REVIEW – Monster Hunter Generations (3DS)

Monster Hunter Generations has to be one of the most interesting experiences I have had with a Monster Hunter game. To say that the game is any different from its predecessors is a stretch, but there is some new content packed in with all the tedious side quests. To date, I have 114 hours on the game. I wanted to explore more, but it is hard to pick up and go. I’m not going to poke too much at the controls and graphics, but there are some notes I will make at the end of this review, so keep on reading! Much of my thoughts can be summed up as the good, the bad, and the ugly.

First, the good. This game adds variety to combat, making it seem fresh. The four hunting styles of guild, striker, aerial, and adept create an endless possibility for combat. In addition, you have arts to equip and use, which change up your combat . Guild style is your traditional Monster Hunter styled attacks, with the ability to have two equipped arts. Striker is for heavy art users, since it allows you to equip the maximum of three arts. Ariel is for people who mount monsters (which was something you could do on the insect glaive exclusively in the previous game). It allows you to equip only one art, but it also gives you the ability to jump onto the monsters without the aid of a nearby ledge. Adept is a defensive style that rewards powerful counterattacks to those who evade at the last-minute.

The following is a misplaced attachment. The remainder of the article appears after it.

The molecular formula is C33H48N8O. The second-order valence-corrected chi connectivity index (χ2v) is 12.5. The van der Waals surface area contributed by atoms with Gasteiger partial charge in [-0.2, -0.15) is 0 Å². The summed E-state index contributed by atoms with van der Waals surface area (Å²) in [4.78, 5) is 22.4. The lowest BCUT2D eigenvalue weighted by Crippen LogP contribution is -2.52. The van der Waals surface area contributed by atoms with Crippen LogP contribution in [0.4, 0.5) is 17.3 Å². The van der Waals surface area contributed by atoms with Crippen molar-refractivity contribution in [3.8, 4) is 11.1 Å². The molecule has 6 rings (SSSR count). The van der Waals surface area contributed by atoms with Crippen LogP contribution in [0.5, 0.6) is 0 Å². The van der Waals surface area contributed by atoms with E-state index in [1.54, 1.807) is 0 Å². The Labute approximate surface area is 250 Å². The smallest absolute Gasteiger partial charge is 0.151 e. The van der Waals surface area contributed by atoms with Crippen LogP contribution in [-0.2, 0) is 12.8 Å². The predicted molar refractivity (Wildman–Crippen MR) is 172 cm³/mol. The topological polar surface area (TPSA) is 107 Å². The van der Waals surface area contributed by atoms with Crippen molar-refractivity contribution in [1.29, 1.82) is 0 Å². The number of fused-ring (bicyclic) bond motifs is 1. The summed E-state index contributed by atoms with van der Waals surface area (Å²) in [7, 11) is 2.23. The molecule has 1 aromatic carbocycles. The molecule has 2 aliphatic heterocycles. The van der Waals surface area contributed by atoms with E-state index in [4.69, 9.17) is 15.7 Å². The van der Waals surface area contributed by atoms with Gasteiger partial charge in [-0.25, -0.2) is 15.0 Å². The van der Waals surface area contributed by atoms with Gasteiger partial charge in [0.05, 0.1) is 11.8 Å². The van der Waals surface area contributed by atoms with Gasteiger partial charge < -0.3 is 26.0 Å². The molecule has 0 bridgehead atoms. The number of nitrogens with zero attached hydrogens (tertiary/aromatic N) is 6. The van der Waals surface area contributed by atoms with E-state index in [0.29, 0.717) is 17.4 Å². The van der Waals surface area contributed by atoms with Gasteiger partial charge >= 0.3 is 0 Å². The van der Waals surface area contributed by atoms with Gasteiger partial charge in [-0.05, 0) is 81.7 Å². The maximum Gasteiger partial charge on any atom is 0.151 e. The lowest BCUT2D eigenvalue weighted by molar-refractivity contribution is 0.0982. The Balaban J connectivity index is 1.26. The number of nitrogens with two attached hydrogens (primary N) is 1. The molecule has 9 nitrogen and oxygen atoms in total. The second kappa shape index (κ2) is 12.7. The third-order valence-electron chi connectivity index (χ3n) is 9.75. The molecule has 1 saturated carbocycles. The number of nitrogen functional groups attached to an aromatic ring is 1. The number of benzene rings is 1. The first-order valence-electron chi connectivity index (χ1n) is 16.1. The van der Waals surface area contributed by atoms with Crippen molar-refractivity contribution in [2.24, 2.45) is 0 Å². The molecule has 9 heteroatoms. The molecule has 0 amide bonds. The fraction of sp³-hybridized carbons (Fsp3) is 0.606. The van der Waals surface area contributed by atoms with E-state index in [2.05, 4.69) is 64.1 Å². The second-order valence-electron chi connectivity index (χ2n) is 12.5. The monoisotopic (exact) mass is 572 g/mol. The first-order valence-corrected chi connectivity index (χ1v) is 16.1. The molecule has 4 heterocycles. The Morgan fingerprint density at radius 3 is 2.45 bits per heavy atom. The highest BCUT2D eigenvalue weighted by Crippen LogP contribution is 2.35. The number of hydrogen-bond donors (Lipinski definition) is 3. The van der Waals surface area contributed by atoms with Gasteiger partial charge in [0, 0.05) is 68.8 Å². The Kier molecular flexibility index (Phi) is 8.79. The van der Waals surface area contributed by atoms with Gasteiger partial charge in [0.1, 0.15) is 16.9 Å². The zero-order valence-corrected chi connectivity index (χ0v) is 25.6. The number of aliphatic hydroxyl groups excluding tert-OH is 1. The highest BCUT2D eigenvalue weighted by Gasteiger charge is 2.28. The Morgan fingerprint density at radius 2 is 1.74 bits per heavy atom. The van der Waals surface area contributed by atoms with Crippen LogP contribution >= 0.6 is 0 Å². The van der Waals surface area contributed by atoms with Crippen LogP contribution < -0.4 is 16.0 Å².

The game also added four new flagship monsters to the mix: Gammoth, Glavenus, Astalos, and Mizutsune. Gammoth is a very large woolly mammoth-like monster that walks around the frozen wastelands in the game. Gammoth has the most health of any of the flagship monsters and is the slowest to kill. Glavenus is otherwise known as “flaming butt-sword lizard” in my rants to people about him is another unique monster to the series. His move set is similar to Deviljho and Uragaan where they use their bodies to attack, but Glavenus has a very tail that he can sharpen, heat up, and slam down and swipe at a moments notice. Best to stay away from his hind quarters when you fight him. Astalos is like the other wyverns in the game; has a similar move set except its shtick is that it uses electricity to damage you and its fast. Mizutsune is a leviathan, with fur on its belly and a colourful style. It main attacks use bubbles and if you get hit with them they’ll have you slipping around the area while being chased.

You can also now play as your felyne companion in the games. They play sort of like, ‘tank-floaty’, meaning they don’t feel right to control and they move a bit like a floating tank. They aren’t very strong, but what they lack in strength they make up for in skill to help your companions online. Your companions can be decked out in all sorts of armor and weapons so be on the lookout for better materials for them.

The bad, the game just doesn’t keep you interested. I started on Monster Hunter Tri on the Wii. Having played my first few hunts in a very confused I was able to get the handle of the game rather easily with help from veteran players. But that again seems to be the problem with the game. There is not a lot of tutorial in the beginning to give you a good understanding of the game. They teach you just enough about the new skills in this game and imply that you have played previous Monster Hunter games.